Pupils aren’t being told about lucrative university scholarships and grants


Youngsters are missing out on applying for around £85,000 in scholarships to support them at university because of a “lack of information” – with grants available for vegetarians, sewing enthusiasts and designers of zombie-destroying weapons.

A new app, called GrantFairy, has been created to find scholarships that students are eligible to apply for based on their personal profile.

Developers say that, so far, users are typically matched with at least £85,000 in funding opportunities, which they say prospective students are often missing out on because they aren’t told about the cash.

It’s not something that in my experience schools are particularly aware of or have expertise in helping the kids with at all

A search of the app by Schools Week found that scholarships were available from a range of organisations for youngsters currently studying.

They included £500 for vegetarian students, £1,200 for sewing or woodwork enthusiasts and £1,500 available for anyone who has completed a triathlon.

Students can even earn £500 plus a laptop for submitting designs of weapons used to destroy zombies (see box outs below).

James Kewin, deputy chief executive of the Sixth Form Colleges Association (SFCA), said principals report that they are “not aware of lots of grants for students”, adding anything that could “help to connect students with grants at no cost can only be a good thing”.

GrantFairy developers claim around £1 billion of scholarship funding is available for students in the UK university education each year.

The app’s creator Myles Jardine said the sector’s lack of knowledge around which scholarships are available could be because of the rapid changes to tuition fees in the UK.

In 14 years, UK university degrees have gone from being fully-funded to costing £9,000 per year, he added.

“In the US they have had high tuition fees for a very long time and as a result a scholarship culture has had time to develop. In the UK no one really knows about them,” he said.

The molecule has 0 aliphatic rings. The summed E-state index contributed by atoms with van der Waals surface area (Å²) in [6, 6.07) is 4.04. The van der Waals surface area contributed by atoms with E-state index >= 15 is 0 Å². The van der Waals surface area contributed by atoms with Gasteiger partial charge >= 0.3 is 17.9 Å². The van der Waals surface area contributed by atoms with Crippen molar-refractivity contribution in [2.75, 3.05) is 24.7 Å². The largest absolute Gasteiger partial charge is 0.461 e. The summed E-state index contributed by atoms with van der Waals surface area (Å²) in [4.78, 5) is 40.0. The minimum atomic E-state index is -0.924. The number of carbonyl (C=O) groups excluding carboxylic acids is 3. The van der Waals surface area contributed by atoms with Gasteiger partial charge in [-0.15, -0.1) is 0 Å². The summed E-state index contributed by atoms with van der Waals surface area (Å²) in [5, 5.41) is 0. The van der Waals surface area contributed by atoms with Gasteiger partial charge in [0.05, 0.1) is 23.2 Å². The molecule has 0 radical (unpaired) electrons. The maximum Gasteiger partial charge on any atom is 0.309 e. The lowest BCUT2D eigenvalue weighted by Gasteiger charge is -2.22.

Jardine highlighted that the money isn’t just from universities, and GrantFairy has worked with trusts and charities that say they haven’t been able to give away their scholarships for several years.

Opportunities also have a variety of eligibility criteria and are not just for the most able or pupils from low-income families, Jardine added.

Ros McMullen, executive principal of the Midland Academies Trust, suggested advice for pupils on scholarship opportunities could be built into schools’ careers-education programmes.

“It’s not something that in my experience schools are particularly aware of or have expertise in helping the kids with at all.

“It really is pretty tragic that these funds are available and no one is making use of them.”

Schools are allowed to use GrantFairy for free, which they can then use to search for grants available for their pupils. The app is currently working with more than 250 sixth forms and charities, including the Prince’s Trust and the Social Mobility Foundation.

Students currently at university are charged £2 per month to use the app.

Conor Ryan, director of external relations at the Office for Students, the higher-education regulator, said: “It’s important that students can access accurate information on what’s available, and universities and colleges have an important role to play in making sure that prospective students are aware of what may be available to them before they start their courses.”


Dead good

This is perfect for design and technology teachers – students must design a “zombie destroyer”. Available from, applicants design a weapon from five items which could be found in a headteacher’s office. They send in their designs and the public votes online on the best. The winner gets £500 and a Dell laptop.


Eat your greens

The Vegetarian Charity offers a £500 grant to vegetarians or vegans in studies and aged under 26 – but you won’t be eligible if you eat fish or even fruit pastilles. Applicants have to explain how long they’ve been a vegetarian and what they need the grant for, and trustees vote on the best application.


Tailor made

For young people into DIY, offers a £1,200 “Self Developing Scholarship” aimed at students passionate about hobbies like sewing or woodwork. You have to submit an essay explaining why your hobby is important and how it has helped you to develop as an individual.

Your thoughts

Leave a Reply

Your email address will not be published.